Friday, 2 December 2011

Child Benefit and our values

Tom McDonnell: As Peadar Kirby said in the blog earlier today:
"Budgets should be seen as opportunities to debate national choices for expenditure and taxation, choices that ultimately involve values about the sort of society we want in the future."

So what do we value in this society? Deeds not words inform us about a person's values. On Monday and Tuesday we will learn the values of Fine Gael and the Labour Party.

The children's allowance was introduced in 1944 by Sean Lemass during the Emergency. It is a valuable tool for dealing with child poverty. The payment is for the child and is intended to deal with the cost of caring for the child.

However it seems that child benefit and the other child related social transfers are now in the firing line. Evidently these are luxuries for the good times. Despite having one of the lowest tax takes in the entire Western world when measured as a proportion of GDP we are told we cannot afford such luxuries. The special interests and their mouthpieces will say that you cannot tax wealth creators (such as themselves). They will bleat that if you put a further 2% tax on those earning over two or three times the average industrial wage the poor gossoons will simply lose the incentive to work. Heaven forbid we would cut back on pension related tax breaks, 80% of which goes to the top 20%.

Child benefit payments are not a luxury. For many people they are simply about keeping above water. Carol Hunt presents an excellent argument here. As Carol puts it:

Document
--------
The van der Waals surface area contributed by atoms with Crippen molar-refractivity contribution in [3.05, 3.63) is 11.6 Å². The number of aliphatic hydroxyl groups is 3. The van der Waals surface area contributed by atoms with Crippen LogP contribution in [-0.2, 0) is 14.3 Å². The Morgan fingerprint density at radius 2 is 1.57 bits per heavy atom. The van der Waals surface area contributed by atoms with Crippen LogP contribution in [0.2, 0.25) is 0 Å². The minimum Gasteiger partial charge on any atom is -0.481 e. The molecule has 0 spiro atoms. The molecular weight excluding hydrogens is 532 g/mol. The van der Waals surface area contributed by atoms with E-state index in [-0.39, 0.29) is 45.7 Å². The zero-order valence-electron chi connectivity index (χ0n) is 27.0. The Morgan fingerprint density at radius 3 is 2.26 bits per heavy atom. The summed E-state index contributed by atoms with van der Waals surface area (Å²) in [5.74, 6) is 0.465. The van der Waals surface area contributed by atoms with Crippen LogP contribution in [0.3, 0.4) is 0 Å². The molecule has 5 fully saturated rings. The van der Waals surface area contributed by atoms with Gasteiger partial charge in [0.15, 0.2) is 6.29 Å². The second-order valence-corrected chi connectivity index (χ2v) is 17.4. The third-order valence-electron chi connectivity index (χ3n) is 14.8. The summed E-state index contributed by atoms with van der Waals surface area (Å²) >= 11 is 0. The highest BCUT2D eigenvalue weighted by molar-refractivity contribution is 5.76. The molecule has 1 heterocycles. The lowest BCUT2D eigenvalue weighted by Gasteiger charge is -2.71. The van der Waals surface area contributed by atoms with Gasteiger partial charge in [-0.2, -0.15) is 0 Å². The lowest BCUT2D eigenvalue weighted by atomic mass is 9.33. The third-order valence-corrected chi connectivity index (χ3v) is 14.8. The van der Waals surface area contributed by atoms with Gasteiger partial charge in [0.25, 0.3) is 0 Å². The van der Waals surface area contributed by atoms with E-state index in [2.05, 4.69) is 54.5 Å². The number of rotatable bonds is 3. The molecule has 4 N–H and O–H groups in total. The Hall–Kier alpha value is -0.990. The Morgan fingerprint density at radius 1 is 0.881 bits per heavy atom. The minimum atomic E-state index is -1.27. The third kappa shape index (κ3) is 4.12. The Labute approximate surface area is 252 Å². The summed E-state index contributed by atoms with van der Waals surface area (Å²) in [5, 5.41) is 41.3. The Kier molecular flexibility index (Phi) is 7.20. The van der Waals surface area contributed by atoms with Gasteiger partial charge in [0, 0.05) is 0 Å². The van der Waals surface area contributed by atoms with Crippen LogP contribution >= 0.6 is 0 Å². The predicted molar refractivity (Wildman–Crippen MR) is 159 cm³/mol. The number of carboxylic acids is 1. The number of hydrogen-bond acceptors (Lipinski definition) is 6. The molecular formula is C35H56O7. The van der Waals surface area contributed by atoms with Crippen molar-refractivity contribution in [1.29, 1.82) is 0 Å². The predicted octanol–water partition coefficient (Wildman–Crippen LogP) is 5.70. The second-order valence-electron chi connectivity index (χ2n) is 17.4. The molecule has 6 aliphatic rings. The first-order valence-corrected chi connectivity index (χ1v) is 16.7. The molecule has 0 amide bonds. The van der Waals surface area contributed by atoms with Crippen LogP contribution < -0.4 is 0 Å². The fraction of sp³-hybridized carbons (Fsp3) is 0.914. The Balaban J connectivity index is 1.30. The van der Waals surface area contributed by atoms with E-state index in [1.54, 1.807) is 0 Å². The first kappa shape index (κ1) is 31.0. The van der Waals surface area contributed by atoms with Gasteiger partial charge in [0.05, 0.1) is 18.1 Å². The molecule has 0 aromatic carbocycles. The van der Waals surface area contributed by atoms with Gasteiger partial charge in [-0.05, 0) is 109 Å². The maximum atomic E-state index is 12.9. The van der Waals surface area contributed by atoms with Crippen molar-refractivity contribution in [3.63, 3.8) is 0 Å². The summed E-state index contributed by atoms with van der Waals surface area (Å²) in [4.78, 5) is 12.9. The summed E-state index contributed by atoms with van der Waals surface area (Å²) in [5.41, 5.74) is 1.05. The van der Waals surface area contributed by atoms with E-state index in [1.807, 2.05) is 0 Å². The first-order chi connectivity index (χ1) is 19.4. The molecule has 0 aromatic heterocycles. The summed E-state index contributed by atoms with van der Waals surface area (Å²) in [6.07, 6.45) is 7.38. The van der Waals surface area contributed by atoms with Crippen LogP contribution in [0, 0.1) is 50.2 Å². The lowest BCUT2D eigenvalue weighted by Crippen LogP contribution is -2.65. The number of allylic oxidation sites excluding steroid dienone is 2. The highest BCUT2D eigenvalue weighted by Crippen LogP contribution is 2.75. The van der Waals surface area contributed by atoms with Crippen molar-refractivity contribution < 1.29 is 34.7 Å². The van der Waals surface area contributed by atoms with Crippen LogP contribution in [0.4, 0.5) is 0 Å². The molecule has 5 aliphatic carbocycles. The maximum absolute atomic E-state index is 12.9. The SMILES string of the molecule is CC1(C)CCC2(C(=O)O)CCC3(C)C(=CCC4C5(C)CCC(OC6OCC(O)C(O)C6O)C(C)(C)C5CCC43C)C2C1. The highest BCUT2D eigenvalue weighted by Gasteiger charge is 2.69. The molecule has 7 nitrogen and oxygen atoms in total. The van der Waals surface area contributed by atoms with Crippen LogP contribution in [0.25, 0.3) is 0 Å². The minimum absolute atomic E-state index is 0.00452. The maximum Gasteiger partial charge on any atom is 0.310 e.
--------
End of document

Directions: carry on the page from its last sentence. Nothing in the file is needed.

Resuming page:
"I really wish that we lived in a world where child benefit wasn't needed. A country where so many mothers didn't wait for the first Tuesday of the month -- the pain if it falls on the 4th or 5th -- with nothing left in the fridge. Where they wait for the one and only payment that they know they can spend on their child, on groceries, on childcare and other necessities.

I wish we lived in a world where couples split their income equitably, where women's contribution within the home was financially appreciated, where women weren't taking mainly low- paid part-time jobs, where working mothers were supported with subsidised childcare.

But we don't. Instead, we have the blunt one-payment-fits-all child benefit which is meant to give a much-valued nod to the sacrifice and cost of being a parent -- specifically a mother."

Means testing of course has its own difficulties as the Guardian points out here.
- Means-tested benefits are costly to administer and prone to high levels of error. Complexity and stigma reduces take-up. Given the hostility displayed by political parties and the media towards benefit claimants, it's hardly surprising that families are loath to apply for them.One parent told the Child Poverty Action Group: "You're made to feel like you're sponging off the system."

Taxing or means testing child benefit would impact on women's labour force participation decisions. Ireland ranks 74th in the world for female-to-male labour force participation (see page 452 of the World Competitiveness Report here). This places us on a par with Botswana, Mauritania and Peru. We do not have the type of structures in place to encourage women into work that are commonplace in most Western economies, for example free child care facilities. This is a consequence of our low tax regime.

As I said. We will soon find out the values of this Government.


Paul Hunt said...

@Tom McDonnell,

This blast of posts related to the upcoming Budget all present elevant and valid points, but what are they likely to achieve, other than to convince the writers and others similarly disposed of the unchallengable morality and 'rightness' of the case they advance?